Unlike most other European football leagues, the league traditionally ran in summer, from March to November, to avoid playing games in the cold and snowy weather in winter. This was altered ahead of the 2012–13 season, with the league planning to run the season from autumn to spring. The transitional season of the competition began in early 2011 and continued until summer of 2012. After the 16 Premier League teams played each other twice over the course of the 2011 calendar year, they were split into two groups of eight, and the teams played other teams in their groups two more times for a total of 44 games (30 in 2011 and 14 in 2012). Those two groups were contested in spring 2012, with the top eight clubs playing for the title and European places. The other sides vied to avoid relegation: the bottom two went down while the next two played off against the sides third and fourth in the National Football League, with the two losers being relegated (or denied promotion).[1] Under the current autumn-spring calendar, the league takes a three-month winter break from mid-December until mid-March.

Youth championship[edit]

The Youth championship (Russian: Молодежное первенство), also known as Youth teams championship (Russian: Первенство молодёжных команд), Reserve team tournament (Russian: Турнир среди дублирующих составов) or Reserves tournament (Russian: Турнир дублёров), full name Youth football championship of Russia among teams of clubs of the Premier League (Russian: Молодёжное Первенство России по футболу среди команд клубов Премьер-Лиги), is a league that runs in parallel to the Russian Premier League and includes the youth or reserve teams of the Russian Premier League teams. The number of players a team can have on the pitch at a time that are over 21 years of age or without a Russian citizenship is limited. 16 teams participate in the league. Matches are commonly played a day before the match of the senior teams of the respective teams. All of the Russian Premier League teams are obliged to have a youth team that would participate in the Youth championship. The teams that are promoted from the National Football League and do not have a youth team must create one. The teams in the league are not relegated based on their final league position, but on the league position of their respective clubs' senior teams.

It has to be noted however that some Premier League clubs have three teams. Apart from the senior team and the team that plays in the Youth championship a team might have another senior team that plays in a lower division of Russian football and serves as the farm team for the main team. Some examples include Lokomotiv-2, and Rubin-2, playing in the Russian Second Division. Also of note is that for example Lokomotiv-2 has a youth team of its own, participating in the Amateur Football League, giving Lokomotiv a total of 4 teams in the Russian football league.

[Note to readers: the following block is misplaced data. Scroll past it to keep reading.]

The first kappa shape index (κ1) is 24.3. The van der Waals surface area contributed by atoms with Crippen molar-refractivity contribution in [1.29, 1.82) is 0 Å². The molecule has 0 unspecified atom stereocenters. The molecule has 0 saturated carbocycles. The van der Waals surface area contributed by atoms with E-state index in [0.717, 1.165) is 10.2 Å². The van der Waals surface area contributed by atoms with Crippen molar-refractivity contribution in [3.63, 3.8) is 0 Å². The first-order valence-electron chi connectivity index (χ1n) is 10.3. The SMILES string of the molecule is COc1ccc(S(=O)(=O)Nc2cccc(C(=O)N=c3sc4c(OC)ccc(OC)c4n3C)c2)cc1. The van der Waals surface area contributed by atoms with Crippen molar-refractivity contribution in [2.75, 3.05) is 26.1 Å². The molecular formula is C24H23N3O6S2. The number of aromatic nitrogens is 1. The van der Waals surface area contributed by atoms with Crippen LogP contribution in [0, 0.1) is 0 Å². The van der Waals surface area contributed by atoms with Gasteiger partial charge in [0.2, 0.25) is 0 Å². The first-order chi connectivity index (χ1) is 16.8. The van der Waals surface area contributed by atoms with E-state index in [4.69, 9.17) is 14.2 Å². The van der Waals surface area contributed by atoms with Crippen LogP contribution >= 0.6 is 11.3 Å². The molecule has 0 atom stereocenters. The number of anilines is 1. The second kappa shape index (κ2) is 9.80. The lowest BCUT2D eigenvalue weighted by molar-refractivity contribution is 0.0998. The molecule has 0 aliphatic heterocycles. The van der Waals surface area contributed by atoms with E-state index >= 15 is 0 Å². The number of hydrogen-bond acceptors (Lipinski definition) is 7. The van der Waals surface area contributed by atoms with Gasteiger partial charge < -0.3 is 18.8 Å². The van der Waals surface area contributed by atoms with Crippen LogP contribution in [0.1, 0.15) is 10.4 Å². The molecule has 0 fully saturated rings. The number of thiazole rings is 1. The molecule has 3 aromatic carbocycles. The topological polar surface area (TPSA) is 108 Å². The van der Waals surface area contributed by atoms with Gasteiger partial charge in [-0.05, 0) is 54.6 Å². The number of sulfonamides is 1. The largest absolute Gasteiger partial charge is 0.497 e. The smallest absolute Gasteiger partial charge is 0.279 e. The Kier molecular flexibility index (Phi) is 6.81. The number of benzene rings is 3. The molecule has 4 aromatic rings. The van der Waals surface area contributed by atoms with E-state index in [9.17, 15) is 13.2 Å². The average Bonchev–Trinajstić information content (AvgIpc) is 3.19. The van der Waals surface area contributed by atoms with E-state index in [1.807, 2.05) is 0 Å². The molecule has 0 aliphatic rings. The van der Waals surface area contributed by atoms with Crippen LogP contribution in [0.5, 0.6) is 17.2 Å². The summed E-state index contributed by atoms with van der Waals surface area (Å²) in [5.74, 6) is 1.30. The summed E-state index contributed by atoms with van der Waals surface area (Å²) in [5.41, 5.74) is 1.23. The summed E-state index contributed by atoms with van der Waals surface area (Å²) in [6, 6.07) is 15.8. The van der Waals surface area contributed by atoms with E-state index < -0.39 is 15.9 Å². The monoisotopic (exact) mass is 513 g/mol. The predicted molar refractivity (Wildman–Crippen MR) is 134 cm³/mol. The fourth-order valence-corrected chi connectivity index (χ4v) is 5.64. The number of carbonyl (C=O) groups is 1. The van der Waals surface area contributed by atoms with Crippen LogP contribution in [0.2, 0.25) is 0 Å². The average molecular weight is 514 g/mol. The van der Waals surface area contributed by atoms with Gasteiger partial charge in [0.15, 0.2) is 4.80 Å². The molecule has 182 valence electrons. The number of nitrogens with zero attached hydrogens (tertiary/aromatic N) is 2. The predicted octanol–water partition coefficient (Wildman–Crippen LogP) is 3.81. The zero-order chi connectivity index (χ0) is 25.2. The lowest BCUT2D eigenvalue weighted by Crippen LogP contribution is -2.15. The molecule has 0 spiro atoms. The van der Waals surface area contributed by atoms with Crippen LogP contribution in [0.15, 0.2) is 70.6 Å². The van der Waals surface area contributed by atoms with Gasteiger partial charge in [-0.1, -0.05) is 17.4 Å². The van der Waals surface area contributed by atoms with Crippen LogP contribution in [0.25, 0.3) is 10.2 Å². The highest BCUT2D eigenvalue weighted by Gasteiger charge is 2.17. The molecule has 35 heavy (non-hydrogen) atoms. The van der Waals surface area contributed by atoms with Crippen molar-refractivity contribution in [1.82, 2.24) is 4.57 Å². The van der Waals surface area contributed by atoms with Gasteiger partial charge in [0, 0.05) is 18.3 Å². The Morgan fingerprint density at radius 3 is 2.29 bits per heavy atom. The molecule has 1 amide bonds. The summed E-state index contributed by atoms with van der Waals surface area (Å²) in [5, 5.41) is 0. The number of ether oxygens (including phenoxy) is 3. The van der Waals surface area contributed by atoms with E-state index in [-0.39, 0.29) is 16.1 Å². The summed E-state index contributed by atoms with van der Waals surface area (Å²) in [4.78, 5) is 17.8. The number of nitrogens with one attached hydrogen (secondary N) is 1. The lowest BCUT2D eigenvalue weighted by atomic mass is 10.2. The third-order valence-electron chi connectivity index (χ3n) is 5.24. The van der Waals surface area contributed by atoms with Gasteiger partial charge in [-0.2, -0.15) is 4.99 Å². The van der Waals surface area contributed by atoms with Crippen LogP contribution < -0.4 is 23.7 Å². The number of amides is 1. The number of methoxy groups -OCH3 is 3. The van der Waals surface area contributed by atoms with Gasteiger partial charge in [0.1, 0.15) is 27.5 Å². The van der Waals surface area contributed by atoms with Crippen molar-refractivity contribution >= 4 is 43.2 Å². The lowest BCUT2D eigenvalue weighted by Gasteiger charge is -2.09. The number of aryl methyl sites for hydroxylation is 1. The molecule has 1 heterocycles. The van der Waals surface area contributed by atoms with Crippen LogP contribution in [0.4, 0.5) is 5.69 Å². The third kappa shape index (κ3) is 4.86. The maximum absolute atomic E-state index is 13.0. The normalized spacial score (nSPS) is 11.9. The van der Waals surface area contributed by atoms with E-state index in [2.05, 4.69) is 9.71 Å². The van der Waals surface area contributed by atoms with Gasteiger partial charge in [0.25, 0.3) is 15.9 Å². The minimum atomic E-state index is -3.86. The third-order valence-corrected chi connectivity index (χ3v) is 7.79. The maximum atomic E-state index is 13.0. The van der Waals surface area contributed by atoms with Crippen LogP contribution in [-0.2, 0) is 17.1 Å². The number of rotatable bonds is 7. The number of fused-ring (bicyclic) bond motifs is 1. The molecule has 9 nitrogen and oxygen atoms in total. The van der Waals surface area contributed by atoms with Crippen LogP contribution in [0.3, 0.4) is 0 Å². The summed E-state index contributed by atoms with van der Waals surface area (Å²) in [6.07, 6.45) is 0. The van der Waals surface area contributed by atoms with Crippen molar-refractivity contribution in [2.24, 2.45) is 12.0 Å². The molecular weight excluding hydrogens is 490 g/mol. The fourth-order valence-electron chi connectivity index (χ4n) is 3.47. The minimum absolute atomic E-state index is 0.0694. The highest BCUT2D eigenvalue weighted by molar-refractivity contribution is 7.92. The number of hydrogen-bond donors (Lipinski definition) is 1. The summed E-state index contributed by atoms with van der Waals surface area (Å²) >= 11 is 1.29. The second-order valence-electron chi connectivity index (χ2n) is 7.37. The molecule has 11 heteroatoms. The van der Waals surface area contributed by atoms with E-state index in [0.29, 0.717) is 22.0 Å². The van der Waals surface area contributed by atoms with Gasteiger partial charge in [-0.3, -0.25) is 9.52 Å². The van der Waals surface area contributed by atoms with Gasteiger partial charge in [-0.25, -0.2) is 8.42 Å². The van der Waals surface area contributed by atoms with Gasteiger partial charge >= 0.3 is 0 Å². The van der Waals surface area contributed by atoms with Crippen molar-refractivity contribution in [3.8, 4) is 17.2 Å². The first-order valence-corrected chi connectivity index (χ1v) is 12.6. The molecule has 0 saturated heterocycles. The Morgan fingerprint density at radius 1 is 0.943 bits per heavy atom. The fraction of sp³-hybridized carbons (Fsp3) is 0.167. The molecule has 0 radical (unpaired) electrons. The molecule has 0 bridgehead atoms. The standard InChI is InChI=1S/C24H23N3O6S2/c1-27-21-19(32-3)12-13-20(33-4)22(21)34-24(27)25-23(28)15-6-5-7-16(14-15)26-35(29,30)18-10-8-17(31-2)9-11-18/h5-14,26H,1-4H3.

Youth Champions since 2001[edit]

Current clubs[edit]

The following teams are confirmed to compete in the 2013–14 season:

Champions and top scorers[edit]

SeasonChampionRunner-upThird placeTop scorer
1992*Spartak MoscowAlania VladikavkazDynamo MoscowAzerbaijan Vali Gasimov (Dinamo Moscow, 16 goals - 1-8 place)
Russia Yuri Matveyev (Uralmash, 20 goals - 9-20 place)
1993*Spartak Moscow (2)Rotor VolgogradDynamo MoscowRussia Victor Panchenko (KamAZ Naberezhnye Chelny, 21 goals)
1994*Spartak Moscow (3)Dynamo MoscowLokomotiv MoscowRussia Igor Simutenkov (Dinamo Moscow, 21 goals)
1995*Alania VladikavkazLokomotiv MoscowSpartak MoscowRussia Oleg Veretennikov (Rotor Volgograd, 25 goals)
1996*Spartak Moscow (4)Alania VladikavkazRotor VolgogradRussia Aleksandr Maslov (Rostselmash, 23 goals)
1997*Spartak Moscow (5)Rotor VolgogradDynamo MoscowRussia Oleg Veretennikov (Rotor Volgograd, 22 goals)
1998**Spartak Moscow (6)CSKA MoscowLokomotiv MoscowRussia Oleg Veretennikov (Rotor Volgograd, 22 goals)
1999**Spartak Moscow (7)Lokomotiv MoscowCSKA MoscowGeorgia (country) Georgi Demetradze (Alania Vladikavkaz, 21 goals)
2000**Spartak Moscow (8)Lokomotiv MoscowTorpedo MoscowRussia Dmitri Loskov (Lokomotiv Moscow, 18 goals)
2001**Spartak Moscow (9)Lokomotiv MoscowZenit Saint PetersburgRussia Dmitri Vyazmikin (Torpedo Moscow, 18 goals)
2002Lokomotiv MoscowCSKA MoscowSpartak MoscowRussia Rolan Gusev (CSKA Moscow, 15 goals)
Russia Dmitri Kirichenko (CSKA Moscow, 15 goals)
2003CSKA MoscowZenit Saint PetersburgRubin KazanRussia Dmitri Loskov (Lokomotiv Moscow, 14 goals)
2004Lokomotiv Moscow (2)CSKA MoscowKrylia Sovetov SamaraRussia Aleksandr Kerzhakov (Zenit St. Petersburg, 18 goals)
2005CSKA Moscow (2)Spartak MoscowLokomotiv MoscowRussia Dmitri Kirichenko (FC Moscow, 14 goals)
2006CSKA Moscow (3)Spartak MoscowLokomotiv MoscowRussia Roman Pavlyuchenko (Spartak Moscow, 18 goals)